Inflation continued to surge in June, with consumer prices accelerating at the fastest pace in almost 13 years as the economy emerges from the pandemic, the feds said Tuesday.
The Labor Department’s Consumer Price Index, which measures a basket of goods and services as well as energy and food costs, jumped 5.4 percent in June from a year earlier.
That’s higher than May’s 5 percent year-over-year rise in prices, and the biggest 12-month rise since August 2008, just before the financial crisis sent the US into the worst recession it had seen since the Great Depression.
Economists surveyed by Dow Jones expected a 5 percent spike in June.
Consumer prices rose 0.9 percent from the month prior on a seasonally adjusted basis, the Labor Department said.
The core consumer price index, which excludes volatile food and energy costs, rose 4.5 percent from a year ago, the fastest acceleration since 1991.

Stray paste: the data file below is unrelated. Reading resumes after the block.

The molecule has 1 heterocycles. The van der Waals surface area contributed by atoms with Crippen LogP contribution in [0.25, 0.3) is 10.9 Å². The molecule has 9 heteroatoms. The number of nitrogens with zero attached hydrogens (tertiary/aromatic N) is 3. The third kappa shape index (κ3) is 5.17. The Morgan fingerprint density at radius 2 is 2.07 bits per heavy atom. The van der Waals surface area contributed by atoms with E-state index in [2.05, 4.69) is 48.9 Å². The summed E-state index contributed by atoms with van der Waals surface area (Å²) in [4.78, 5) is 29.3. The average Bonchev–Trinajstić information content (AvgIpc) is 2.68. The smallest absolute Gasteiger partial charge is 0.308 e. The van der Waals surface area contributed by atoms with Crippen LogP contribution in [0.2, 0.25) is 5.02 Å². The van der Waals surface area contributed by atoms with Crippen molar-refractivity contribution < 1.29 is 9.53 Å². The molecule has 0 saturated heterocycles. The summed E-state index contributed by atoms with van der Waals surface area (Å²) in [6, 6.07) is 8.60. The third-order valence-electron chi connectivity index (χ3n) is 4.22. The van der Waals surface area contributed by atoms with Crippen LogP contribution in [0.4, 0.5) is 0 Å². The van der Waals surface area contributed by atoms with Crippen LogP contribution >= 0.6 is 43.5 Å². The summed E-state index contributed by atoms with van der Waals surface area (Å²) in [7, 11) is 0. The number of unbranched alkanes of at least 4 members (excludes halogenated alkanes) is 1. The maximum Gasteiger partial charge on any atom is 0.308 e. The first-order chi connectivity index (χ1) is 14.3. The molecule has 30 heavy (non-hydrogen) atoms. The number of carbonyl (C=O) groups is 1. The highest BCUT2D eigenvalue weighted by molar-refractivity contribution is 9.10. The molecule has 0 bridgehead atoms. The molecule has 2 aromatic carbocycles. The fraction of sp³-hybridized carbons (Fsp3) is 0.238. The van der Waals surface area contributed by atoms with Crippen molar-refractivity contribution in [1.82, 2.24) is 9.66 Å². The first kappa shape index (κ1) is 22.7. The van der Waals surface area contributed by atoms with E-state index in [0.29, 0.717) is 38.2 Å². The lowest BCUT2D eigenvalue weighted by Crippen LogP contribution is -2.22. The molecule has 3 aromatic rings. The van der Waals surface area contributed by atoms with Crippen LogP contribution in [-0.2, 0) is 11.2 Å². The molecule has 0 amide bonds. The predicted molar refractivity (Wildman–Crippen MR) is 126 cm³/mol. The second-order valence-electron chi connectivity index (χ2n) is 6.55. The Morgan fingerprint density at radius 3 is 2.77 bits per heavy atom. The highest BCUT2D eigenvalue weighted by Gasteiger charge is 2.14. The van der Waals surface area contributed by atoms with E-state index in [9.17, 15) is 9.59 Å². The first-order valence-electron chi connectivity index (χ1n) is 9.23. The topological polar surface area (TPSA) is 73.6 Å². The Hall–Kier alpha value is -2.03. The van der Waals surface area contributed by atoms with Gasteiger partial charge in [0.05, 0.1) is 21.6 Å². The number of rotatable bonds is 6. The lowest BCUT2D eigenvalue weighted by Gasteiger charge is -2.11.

One driver of the massive annual gain is very low inflation this time last year, when the pandemic gutted the economy and consumers were staying indoors and spending less. That could distort year-over-year comparison as the economy reopens.
Those comparisons aside, prices are spiking throughout the economy for a variety of reasons, including supply-chain bottlenecks as the economy rapidly reopens from the pandemic.
Commodities from lumber to corn and other crops have also risen dramatically in price, though some of those costs have crested and begun to fall again in recent weeks.
A labor shortage that’s preventing many businesses from fully reopening as well as subsequent wage hikes to attract new workers is also driving up some costs.
Many companies are now passing those costs on to consumers, sending the price for new houses, food — and more — upward.